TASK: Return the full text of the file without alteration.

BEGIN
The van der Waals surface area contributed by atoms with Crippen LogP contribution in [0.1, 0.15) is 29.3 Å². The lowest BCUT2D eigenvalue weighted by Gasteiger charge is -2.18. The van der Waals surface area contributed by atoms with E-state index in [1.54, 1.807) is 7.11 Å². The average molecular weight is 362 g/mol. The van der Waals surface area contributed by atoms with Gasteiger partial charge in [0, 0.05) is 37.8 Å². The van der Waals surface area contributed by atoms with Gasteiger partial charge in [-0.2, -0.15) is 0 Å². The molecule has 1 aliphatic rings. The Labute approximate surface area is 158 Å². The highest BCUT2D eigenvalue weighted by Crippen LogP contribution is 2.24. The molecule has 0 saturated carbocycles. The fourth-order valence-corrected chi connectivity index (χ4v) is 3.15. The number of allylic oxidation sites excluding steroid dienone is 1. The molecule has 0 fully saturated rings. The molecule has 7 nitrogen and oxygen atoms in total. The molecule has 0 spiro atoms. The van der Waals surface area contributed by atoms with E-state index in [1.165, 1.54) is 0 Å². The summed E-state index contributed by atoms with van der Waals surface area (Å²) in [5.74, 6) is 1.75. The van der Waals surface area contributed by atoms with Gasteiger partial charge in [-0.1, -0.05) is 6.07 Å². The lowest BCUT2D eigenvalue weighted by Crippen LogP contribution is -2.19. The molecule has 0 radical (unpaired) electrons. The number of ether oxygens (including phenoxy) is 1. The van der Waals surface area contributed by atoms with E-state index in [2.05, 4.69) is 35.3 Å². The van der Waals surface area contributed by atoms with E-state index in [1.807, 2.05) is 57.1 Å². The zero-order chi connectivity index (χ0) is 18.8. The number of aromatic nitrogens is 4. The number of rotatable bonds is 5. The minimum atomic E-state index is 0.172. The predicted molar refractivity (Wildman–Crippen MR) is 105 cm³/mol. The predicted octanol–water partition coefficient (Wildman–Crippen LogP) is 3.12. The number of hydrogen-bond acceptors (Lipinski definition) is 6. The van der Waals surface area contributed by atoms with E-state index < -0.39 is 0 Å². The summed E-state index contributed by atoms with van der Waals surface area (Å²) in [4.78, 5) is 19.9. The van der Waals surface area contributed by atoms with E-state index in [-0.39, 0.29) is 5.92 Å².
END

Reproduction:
The van der Waals surface area contributed by atoms with Crippen LogP contribution in [0.1, 0.15) is 29.3 Å². The lowest BCUT2D eigenvalue weighted by Gasteiger charge is -2.18. The van der Waals surface area contributed by atoms with E-state index in [1.54, 1.807) is 7.11 Å². The average molecular weight is 362 g/mol. The van der Waals surface area contributed by atoms with Gasteiger partial charge in [0, 0.05) is 37.8 Å². The van der Waals surface area contributed by atoms with Gasteiger partial charge in [-0.2, -0.15) is 0 Å². The molecule has 1 aliphatic rings. The Labute approximate surface area is 158 Å². The highest BCUT2D eigenvalue weighted by Crippen LogP contribution is 2.24. The molecule has 0 saturated carbocycles. The fourth-order valence-corrected chi connectivity index (χ4v) is 3.15. The number of allylic oxidation sites excluding steroid dienone is 1. The molecule has 0 fully saturated rings. The molecule has 7 nitrogen and oxygen atoms in total. The molecule has 0 spiro atoms. The van der Waals surface area contributed by atoms with E-state index in [1.165, 1.54) is 0 Å². The summed E-state index contributed by atoms with van der Waals surface area (Å²) in [5.74, 6) is 1.75. The van der Waals surface area contributed by atoms with Gasteiger partial charge in [-0.1, -0.05) is 6.07 Å². The lowest BCUT2D eigenvalue weighted by Crippen LogP contribution is -2.19. The molecule has 0 radical (unpaired) electrons. The number of ether oxygens (including phenoxy) is 1. The van der Waals surface area contributed by atoms with E-state index in [2.05, 4.69) is 35.3 Å². The van der Waals surface area contributed by atoms with E-state index in [1.807, 2.05) is 57.1 Å². The zero-order chi connectivity index (χ0) is 18.8. The number of aromatic nitrogens is 4. The number of rotatable bonds is 5. The minimum atomic E-state index is 0.172. The predicted molar refractivity (Wildman–Crippen MR) is 105 cm³/mol. The predicted octanol–water partition coefficient (Wildman–Crippen LogP) is 3.12. The number of hydrogen-bond acceptors (Lipinski definition) is 6. The van der Waals surface area contributed by atoms with E-state index < -0.39 is 0 Å². The summed E-state index contributed by atoms with van der Waals surface area (Å²) in [4.78, 5) is 19.9. The van der Waals surface area contributed by atoms with E-state index in [-0.39, 0.29) is 5.92 Å².